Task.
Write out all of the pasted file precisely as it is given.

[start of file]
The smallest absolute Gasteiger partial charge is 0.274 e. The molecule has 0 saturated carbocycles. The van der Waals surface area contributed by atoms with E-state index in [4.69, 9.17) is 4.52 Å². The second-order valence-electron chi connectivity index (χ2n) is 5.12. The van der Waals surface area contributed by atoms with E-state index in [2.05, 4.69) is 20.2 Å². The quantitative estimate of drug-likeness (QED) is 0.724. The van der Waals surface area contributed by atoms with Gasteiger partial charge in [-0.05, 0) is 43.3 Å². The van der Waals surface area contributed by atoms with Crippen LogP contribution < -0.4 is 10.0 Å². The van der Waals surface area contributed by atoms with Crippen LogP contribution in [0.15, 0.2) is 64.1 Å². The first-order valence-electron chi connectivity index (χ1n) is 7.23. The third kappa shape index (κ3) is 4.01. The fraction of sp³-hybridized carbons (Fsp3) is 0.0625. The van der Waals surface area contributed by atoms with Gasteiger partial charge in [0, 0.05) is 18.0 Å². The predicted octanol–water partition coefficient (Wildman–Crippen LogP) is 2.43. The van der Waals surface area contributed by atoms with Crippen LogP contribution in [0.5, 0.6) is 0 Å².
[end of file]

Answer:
The smallest absolute Gasteiger partial charge is 0.274 e. The molecule has 0 saturated carbocycles. The van der Waals surface area contributed by atoms with E-state index in [4.69, 9.17) is 4.52 Å². The second-order valence-electron chi connectivity index (χ2n) is 5.12. The van der Waals surface area contributed by atoms with E-state index in [2.05, 4.69) is 20.2 Å². The quantitative estimate of drug-likeness (QED) is 0.724. The van der Waals surface area contributed by atoms with Gasteiger partial charge in [-0.05, 0) is 43.3 Å². The van der Waals surface area contributed by atoms with Crippen LogP contribution < -0.4 is 10.0 Å². The van der Waals surface area contributed by atoms with Crippen LogP contribution in [0.15, 0.2) is 64.1 Å². The first-order valence-electron chi connectivity index (χ1n) is 7.23. The third kappa shape index (κ3) is 4.01. The fraction of sp³-hybridized carbons (Fsp3) is 0.0625. The van der Waals surface area contributed by atoms with Gasteiger partial charge in [0, 0.05) is 18.0 Å². The predicted octanol–water partition coefficient (Wildman–Crippen LogP) is 2.43. The van der Waals surface area contributed by atoms with Crippen LogP contribution in [0.5, 0.6) is 0 Å².